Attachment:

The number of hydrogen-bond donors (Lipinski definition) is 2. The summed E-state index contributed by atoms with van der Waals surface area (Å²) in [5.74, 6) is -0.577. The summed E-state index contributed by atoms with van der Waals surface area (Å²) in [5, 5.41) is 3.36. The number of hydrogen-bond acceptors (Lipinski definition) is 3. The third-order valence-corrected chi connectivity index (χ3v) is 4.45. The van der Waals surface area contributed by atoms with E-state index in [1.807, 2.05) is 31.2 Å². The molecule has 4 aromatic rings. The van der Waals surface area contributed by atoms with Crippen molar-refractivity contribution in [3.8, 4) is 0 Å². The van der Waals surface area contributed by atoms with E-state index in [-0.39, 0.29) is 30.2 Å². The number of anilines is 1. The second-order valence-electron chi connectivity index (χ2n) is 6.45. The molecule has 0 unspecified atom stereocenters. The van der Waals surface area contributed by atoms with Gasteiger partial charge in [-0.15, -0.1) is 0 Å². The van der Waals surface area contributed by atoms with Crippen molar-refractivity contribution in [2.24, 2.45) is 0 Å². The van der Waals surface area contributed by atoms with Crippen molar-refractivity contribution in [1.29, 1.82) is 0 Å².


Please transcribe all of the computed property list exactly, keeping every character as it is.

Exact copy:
The number of hydrogen-bond donors (Lipinski definition) is 2. The summed E-state index contributed by atoms with van der Waals surface area (Å²) in [5.74, 6) is -0.577. The summed E-state index contributed by atoms with van der Waals surface area (Å²) in [5, 5.41) is 3.36. The number of hydrogen-bond acceptors (Lipinski definition) is 3. The third-order valence-corrected chi connectivity index (χ3v) is 4.45. The van der Waals surface area contributed by atoms with E-state index in [1.807, 2.05) is 31.2 Å². The molecule has 4 aromatic rings. The van der Waals surface area contributed by atoms with Crippen molar-refractivity contribution in [3.8, 4) is 0 Å². The van der Waals surface area contributed by atoms with E-state index in [-0.39, 0.29) is 30.2 Å². The number of anilines is 1. The second-order valence-electron chi connectivity index (χ2n) is 6.45. The molecule has 0 unspecified atom stereocenters. The van der Waals surface area contributed by atoms with Gasteiger partial charge in [-0.15, -0.1) is 0 Å². The van der Waals surface area contributed by atoms with Crippen molar-refractivity contribution in [2.24, 2.45) is 0 Å². The van der Waals surface area contributed by atoms with Crippen molar-refractivity contribution in [1.29, 1.82) is 0 Å².